- The Food and Drug Administration approved expanded use of Eli Lilly and Boehringer Ingleheim's diabetes drug Jardiance, announcing Thursday that the pill can be used in a broader group of heart failure patients. The FDA cleared the drug for sicker patients, those with weaker heart muscles, in August 2021.
- The FDA's decision was based on a large trial testing Jardiance against a placebo over more than two years in about 6,000 heart failure patients. Jardiance reduced the risk of hospitalization for heart failure complications or cardiovascular death by about one-fifth.
- The latest FDA approval means Jardiance can be used in a group of patients that numbers about 3 million in the U.S., giving Lilly and Boehringer an advantage over rival AstraZeneca. While the U.K. drugmaker's diabetes pill Farxiga was the first approved for treat heart failure, its trial in healthier patients hasn't yet read out results.
First approved as blood sugar-lowering drugs for people with diabetes, Jardiance and Farxiga have proven beneficial in treating heart failure, too, regardless of whether patients are diabetic.
This class of drugs, which also includes Johnson & Johnson's Invokana, work in diabetes by helping patients excrete glucose through urine. Why they work in heart failure, even in the absence of diabetes, isn't completely clear, although scientists hypothesize the benefit may come from reductions in blood pressure or fluid that affects the heart.
AstraZeneca was first to make inroads in heart failure, which is classified by how much blood patients' hearts can pump. Farxiga won approval in May 2020 for people with heart failure whose hearts can pump less than 40% of the volume in their left ventricles — a diagnosis that represents about half of all patients. Jardiance won a similar clearance more than a year later.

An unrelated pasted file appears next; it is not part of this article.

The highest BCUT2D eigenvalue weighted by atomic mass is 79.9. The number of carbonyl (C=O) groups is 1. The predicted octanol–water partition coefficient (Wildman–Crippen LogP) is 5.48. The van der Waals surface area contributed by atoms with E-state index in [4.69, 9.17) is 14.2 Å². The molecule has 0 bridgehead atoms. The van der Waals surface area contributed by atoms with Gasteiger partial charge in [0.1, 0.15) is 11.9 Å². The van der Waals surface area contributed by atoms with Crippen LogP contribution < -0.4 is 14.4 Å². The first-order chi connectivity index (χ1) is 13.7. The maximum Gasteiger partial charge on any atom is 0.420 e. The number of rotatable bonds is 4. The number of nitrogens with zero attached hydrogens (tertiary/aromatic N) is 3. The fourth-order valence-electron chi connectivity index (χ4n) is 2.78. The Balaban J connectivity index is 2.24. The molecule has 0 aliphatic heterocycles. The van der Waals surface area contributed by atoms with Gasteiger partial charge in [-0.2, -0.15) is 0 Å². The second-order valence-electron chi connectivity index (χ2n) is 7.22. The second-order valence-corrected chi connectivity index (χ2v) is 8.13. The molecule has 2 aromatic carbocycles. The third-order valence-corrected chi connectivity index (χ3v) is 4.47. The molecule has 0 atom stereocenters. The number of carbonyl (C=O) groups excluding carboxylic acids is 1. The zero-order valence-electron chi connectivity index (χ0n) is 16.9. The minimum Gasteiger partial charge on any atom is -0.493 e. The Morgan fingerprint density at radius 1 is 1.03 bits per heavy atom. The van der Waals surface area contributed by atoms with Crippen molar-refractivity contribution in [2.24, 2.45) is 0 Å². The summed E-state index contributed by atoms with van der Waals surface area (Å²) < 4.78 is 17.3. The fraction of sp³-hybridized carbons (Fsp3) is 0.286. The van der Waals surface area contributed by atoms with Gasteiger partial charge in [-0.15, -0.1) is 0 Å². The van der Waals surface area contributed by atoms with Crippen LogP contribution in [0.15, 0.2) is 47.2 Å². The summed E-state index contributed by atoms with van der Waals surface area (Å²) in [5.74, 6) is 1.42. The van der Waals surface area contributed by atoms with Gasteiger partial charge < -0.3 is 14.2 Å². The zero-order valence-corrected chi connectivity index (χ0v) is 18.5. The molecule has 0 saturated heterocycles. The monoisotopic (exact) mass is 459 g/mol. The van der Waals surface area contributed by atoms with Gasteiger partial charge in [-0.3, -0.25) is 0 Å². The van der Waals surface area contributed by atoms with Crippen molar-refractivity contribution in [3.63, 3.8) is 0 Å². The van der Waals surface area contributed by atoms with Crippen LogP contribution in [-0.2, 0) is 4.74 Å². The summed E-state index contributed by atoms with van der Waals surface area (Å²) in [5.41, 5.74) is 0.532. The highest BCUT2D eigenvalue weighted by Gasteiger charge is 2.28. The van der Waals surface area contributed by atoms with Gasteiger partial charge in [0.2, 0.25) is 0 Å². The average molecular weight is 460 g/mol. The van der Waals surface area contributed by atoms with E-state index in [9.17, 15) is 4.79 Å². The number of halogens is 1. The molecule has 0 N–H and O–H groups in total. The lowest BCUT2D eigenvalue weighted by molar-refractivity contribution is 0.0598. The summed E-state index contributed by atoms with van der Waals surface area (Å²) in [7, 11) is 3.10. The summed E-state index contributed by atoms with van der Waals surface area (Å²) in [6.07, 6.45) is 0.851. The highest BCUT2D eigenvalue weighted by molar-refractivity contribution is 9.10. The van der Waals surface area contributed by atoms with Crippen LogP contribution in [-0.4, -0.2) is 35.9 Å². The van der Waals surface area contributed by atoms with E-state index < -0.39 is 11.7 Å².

In the other half of patients, those with "preserved ejection fraction," however, AstraZeneca will now have to catch-up to Lilly and Boehringer. Its trial in that set of patients is due to read out before July, and the company expects to ask the FDA and other regulators for approval in the second half of 2022. Assuming normal review timelines, AstraZeneca might be a year behind Lilly and Boehringer in launching Farxiga for preserved ejection fraction.
The two drugs are close competitors commercially. AstraZeneca reported $3 billion in Farxiga sales in 2021, while Eli Lilly's portion of Jardiance revenue totaled $1.5 billion. Boehringer, a privately held company, hasn't released 2021 figures yet, but through the first half of the year reported 1.4 billion euros ($1.6 billion) in Jardiance revenue.